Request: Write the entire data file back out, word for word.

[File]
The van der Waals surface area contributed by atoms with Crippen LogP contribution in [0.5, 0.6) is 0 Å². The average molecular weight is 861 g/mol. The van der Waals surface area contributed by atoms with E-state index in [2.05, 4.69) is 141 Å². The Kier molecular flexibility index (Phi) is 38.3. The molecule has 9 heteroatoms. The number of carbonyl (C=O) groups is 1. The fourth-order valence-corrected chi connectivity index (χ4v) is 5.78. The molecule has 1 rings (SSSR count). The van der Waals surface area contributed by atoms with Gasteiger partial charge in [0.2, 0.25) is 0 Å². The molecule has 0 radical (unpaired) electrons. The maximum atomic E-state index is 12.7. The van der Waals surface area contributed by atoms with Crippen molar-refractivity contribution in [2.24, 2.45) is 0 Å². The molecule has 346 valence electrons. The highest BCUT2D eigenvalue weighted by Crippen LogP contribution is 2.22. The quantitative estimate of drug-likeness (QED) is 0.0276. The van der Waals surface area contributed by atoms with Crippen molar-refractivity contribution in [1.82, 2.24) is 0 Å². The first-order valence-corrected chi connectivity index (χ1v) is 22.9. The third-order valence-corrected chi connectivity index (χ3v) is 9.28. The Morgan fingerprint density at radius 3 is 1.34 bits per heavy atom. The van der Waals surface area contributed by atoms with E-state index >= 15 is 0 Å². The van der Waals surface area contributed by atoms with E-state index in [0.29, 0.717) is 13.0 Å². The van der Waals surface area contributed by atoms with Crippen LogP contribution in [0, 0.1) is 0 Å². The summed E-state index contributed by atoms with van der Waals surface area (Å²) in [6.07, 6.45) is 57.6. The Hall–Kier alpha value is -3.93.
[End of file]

The van der Waals surface area contributed by atoms with Crippen LogP contribution in [0.5, 0.6) is 0 Å². The average molecular weight is 861 g/mol. The van der Waals surface area contributed by atoms with E-state index in [2.05, 4.69) is 141 Å². The Kier molecular flexibility index (Phi) is 38.3. The molecule has 9 heteroatoms. The number of carbonyl (C=O) groups is 1. The fourth-order valence-corrected chi connectivity index (χ4v) is 5.78. The molecule has 1 rings (SSSR count). The van der Waals surface area contributed by atoms with Gasteiger partial charge in [0.2, 0.25) is 0 Å². The molecule has 0 radical (unpaired) electrons. The maximum atomic E-state index is 12.7. The van der Waals surface area contributed by atoms with Crippen molar-refractivity contribution in [2.24, 2.45) is 0 Å². The molecule has 346 valence electrons. The highest BCUT2D eigenvalue weighted by Crippen LogP contribution is 2.22. The quantitative estimate of drug-likeness (QED) is 0.0276. The van der Waals surface area contributed by atoms with Crippen molar-refractivity contribution in [1.82, 2.24) is 0 Å². The first-order valence-corrected chi connectivity index (χ1v) is 22.9. The third-order valence-corrected chi connectivity index (χ3v) is 9.28. The Morgan fingerprint density at radius 3 is 1.34 bits per heavy atom. The van der Waals surface area contributed by atoms with E-state index >= 15 is 0 Å². The van der Waals surface area contributed by atoms with E-state index in [0.29, 0.717) is 13.0 Å². The van der Waals surface area contributed by atoms with Crippen LogP contribution in [0, 0.1) is 0 Å². The summed E-state index contributed by atoms with van der Waals surface area (Å²) in [6.07, 6.45) is 57.6. The Hall–Kier alpha value is -3.93.